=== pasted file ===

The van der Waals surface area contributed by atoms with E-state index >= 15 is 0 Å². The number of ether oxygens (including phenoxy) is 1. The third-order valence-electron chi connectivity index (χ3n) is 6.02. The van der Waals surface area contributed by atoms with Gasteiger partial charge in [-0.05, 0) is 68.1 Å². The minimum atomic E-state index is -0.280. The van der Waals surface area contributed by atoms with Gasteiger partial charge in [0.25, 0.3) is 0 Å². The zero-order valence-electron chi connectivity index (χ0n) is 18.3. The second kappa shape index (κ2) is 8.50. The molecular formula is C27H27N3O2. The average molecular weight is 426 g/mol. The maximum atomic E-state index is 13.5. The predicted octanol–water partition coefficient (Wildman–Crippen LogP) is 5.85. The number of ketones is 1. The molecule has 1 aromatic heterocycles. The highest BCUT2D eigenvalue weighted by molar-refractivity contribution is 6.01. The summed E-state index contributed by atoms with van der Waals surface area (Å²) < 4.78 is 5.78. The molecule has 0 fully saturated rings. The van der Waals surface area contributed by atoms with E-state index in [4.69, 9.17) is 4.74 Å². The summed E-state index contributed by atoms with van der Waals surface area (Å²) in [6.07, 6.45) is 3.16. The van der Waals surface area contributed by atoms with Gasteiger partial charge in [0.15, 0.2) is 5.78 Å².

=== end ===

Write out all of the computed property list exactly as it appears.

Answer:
The van der Waals surface area contributed by atoms with E-state index >= 15 is 0 Å². The number of ether oxygens (including phenoxy) is 1. The third-order valence-electron chi connectivity index (χ3n) is 6.02. The van der Waals surface area contributed by atoms with Gasteiger partial charge in [-0.05, 0) is 68.1 Å². The minimum atomic E-state index is -0.280. The van der Waals surface area contributed by atoms with Gasteiger partial charge in [0.25, 0.3) is 0 Å². The zero-order valence-electron chi connectivity index (χ0n) is 18.3. The second kappa shape index (κ2) is 8.50. The molecular formula is C27H27N3O2. The average molecular weight is 426 g/mol. The maximum atomic E-state index is 13.5. The predicted octanol–water partition coefficient (Wildman–Crippen LogP) is 5.85. The number of ketones is 1. The molecule has 1 aromatic heterocycles. The highest BCUT2D eigenvalue weighted by molar-refractivity contribution is 6.01. The summed E-state index contributed by atoms with van der Waals surface area (Å²) < 4.78 is 5.78. The molecule has 0 fully saturated rings. The van der Waals surface area contributed by atoms with E-state index in [4.69, 9.17) is 4.74 Å². The summed E-state index contributed by atoms with van der Waals surface area (Å²) in [6.07, 6.45) is 3.16. The van der Waals surface area contributed by atoms with Gasteiger partial charge in [0.15, 0.2) is 5.78 Å².